Kevin Cody

‘Mermaid’s Miracle’ offers inspiration for kids with cancer

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“The Mermaid’s Miracle” was written and illustrated by cancer survivor Mermanda Mayesh.

by Michael McKnight

Meranda Mayesh can remember making her first drawings at age five, alongside her grandfather, Disney artist Bub Thomas. The tumor that would be discovered on her brain two years later did not affect her memory, so the 36-year-old Mayesh can still recall Grandpa Bub’s hand on hers, pushing her pencil across the page, outlining Mickey’s face and trademark ears.

At six, Mayesh graduated to drawing flowers, and then to creating her own style of mermaid—colorful, childlike, always smiling, with long, flowing hair. Thirty years later, those mermaids are featured in a book Mayesh has written called “The Mermaid’s Miracle: A ‘Tail’ for Children Fighting Cancer, which the Torrance native hopes to share with as many hospitalized kids as she can.

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Mayesh will sign copies of “The Mermaid’s Miracle” on Sunday, July 15, at 11 a.m. at Peter’s Garden: 814 N. Pacific Coast Hwy., Redondo Beach.

Meranda Mayesh will read from her newly published book “Mermaid Miracles” on Sunday July 15 at Peter’s Garden, 814 N. Pacific Coast Hwy., Redondo Beach

Stricken with severe headaches at age seven, Mayesh and her family were soon given the worst kind of news by her doctors. The surgery that removed the malignant tumor from her brain was followed by “years of chemotherapy,” Mayesh recalls. The surgery paralyzed her right side. “I had to learn to draw again with my left hand. It took me about a year to be able to draw flowers again. Soon I was drawing animals, fairies, and of course—my mermaids.”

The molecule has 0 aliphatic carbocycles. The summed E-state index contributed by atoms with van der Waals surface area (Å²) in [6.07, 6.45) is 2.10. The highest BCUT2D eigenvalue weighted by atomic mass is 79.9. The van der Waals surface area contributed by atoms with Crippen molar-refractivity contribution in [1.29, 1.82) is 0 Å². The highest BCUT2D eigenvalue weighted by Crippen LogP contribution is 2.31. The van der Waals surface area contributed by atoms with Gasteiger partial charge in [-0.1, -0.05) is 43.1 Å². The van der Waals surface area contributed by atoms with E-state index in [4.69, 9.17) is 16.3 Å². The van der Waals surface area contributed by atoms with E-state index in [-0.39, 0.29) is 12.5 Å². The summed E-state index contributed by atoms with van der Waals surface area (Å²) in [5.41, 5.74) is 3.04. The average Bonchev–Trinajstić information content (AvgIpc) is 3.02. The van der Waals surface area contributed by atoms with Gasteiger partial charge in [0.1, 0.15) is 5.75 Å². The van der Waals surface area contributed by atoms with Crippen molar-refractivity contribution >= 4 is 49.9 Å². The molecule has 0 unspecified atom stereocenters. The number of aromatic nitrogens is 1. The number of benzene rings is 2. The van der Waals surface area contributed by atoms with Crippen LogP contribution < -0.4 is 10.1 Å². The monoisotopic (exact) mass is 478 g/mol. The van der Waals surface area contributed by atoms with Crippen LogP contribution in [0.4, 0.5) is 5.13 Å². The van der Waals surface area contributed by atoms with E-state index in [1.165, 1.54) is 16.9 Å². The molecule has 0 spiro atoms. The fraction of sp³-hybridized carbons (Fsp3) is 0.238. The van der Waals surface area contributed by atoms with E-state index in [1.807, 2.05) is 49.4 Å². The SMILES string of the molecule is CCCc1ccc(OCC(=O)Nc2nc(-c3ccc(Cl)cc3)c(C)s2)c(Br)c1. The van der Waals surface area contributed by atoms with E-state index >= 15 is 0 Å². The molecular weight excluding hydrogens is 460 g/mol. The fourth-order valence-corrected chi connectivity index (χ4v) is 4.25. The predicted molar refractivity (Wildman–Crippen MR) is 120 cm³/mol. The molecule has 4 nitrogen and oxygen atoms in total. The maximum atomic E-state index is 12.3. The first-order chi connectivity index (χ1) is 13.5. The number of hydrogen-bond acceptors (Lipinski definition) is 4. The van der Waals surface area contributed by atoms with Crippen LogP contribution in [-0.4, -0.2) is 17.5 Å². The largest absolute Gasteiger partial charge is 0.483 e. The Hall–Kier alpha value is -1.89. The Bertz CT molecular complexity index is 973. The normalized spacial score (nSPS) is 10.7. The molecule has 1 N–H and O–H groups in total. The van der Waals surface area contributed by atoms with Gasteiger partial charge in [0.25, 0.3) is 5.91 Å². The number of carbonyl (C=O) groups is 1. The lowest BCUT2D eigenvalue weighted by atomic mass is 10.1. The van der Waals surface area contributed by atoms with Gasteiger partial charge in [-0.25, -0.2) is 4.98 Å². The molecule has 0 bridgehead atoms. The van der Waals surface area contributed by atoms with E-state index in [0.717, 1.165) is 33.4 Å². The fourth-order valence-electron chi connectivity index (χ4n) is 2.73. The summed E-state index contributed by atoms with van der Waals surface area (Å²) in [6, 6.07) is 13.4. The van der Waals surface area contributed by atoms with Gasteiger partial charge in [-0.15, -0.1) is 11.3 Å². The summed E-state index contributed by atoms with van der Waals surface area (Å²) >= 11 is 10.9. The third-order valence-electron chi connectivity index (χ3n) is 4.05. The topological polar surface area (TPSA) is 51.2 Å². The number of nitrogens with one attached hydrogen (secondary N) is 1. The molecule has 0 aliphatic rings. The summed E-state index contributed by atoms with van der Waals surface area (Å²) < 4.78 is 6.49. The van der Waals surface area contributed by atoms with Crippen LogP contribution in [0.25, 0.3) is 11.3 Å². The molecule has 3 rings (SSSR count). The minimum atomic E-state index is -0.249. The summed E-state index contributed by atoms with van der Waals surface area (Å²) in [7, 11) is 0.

In high school she began printing her art on greeting cards. “Everyone started asking me for cards, so my family helped me package and sell them.”

In 2004, Mayesh began attending Canyon Verde, a day program in Redondo Beach that provides opportunities for adults with special needs. Canyon Verde’s staff (particularly program director Pam Ryan) helped Mayesh start her own small business, selling her framed art and greeting cards. “Today her work appears on pillows, bags and coffee cups,” Ryan said.

About a year ago, Mayesh began writing the story about her childhood cancer diagnosis and all of the amazing things that have happened since. “My love for mermaids was the perfect theme for my book,” she said. Colorful and optimistic, with just the right dose of harsh reality, The Mermaid’s Miracle took several months to draw and was published earlier this year. But her work is only beginning. “My dream is to deliver my books to as many hospitals as I can, and to read it to children who might benefit from it. I know how they feel.”


The book’s final page, which depicts a free-swimming mermaid surrounded by vibrant sea life, offers the following encouragement: “My name is Meranda, and when I was a little mermaid I had a brain tumor. But guess what? Today I can swim really fast.” ER

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